Original U.S. WWII B-24 Heavy Bomber K-11 Compensating Gun Sight
Original Item: Only One Available. Used in the nose turret of the Consolidated B-24 Heavy Bomber during WW2. The K-11 Compensating Gun Sight was a late war innovation that used the aircraft altitude and speed with the direct correlation of where the weapon was pointed to calculate the reticle. The aircraft altitude and speed was programmed on the rear of the sight. The correlation was determined by drive lines that connected the K-11 Sight to the turret.
Data plate reads:
INC. BROOKLYN, NY
PART# 655441 SERIAL# 4801
CONT. AC337 INSPECTOR (stamped)
MADE IN USA
Bore sighting instructions on reverse side, appears to be functional and in excellent condition. There is one of these identical sights in the collection at the Smithsonian National Air & Space Museum in Washington, DC.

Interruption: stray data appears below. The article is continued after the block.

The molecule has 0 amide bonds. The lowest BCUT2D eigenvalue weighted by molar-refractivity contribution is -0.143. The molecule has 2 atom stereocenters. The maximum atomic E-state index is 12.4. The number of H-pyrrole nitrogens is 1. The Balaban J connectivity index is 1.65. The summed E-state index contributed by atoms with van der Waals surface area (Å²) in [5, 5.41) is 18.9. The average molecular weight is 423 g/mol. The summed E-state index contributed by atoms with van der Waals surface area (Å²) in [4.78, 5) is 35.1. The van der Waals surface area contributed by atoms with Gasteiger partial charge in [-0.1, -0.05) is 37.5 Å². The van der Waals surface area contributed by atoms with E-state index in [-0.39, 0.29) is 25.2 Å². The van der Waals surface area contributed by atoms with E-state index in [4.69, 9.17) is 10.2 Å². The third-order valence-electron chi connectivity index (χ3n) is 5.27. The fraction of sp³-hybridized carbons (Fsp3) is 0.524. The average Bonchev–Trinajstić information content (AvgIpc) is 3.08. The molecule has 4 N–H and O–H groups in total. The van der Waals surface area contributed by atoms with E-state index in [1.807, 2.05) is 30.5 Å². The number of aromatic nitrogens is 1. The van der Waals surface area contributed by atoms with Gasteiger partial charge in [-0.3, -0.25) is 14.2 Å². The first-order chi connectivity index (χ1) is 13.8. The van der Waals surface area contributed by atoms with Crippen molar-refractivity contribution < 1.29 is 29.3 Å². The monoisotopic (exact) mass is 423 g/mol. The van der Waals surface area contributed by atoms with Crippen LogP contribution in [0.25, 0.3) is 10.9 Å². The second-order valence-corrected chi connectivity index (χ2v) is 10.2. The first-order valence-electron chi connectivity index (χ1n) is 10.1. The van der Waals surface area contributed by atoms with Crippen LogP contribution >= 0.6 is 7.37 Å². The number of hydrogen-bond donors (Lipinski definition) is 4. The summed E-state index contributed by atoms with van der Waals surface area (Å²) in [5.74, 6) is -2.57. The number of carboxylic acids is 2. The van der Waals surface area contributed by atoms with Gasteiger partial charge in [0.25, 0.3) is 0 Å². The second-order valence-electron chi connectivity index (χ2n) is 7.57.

A compensating sight offsets the line of sight only to compensate for the speed of the firing aircraft. The earliest ones were the so-called wind-vane sights of World War I. The most popular AAF compensating sights were the K-10, K-11 and K-13. These sights do not take into account target range, but base their calculation on the angle between the gun line and the aircraft axis, using either two dimensional cams (K-10, K-11) or a mechanical analog (K-13). In these sights the full compensation for own speed is only applied when set to the STRAFE position. In all other situations only a fraction (about 65%) of the full compensation is applied, because in a pursuit curve the attacking aircraft’s speed has a component in the direction of the target’s flight.
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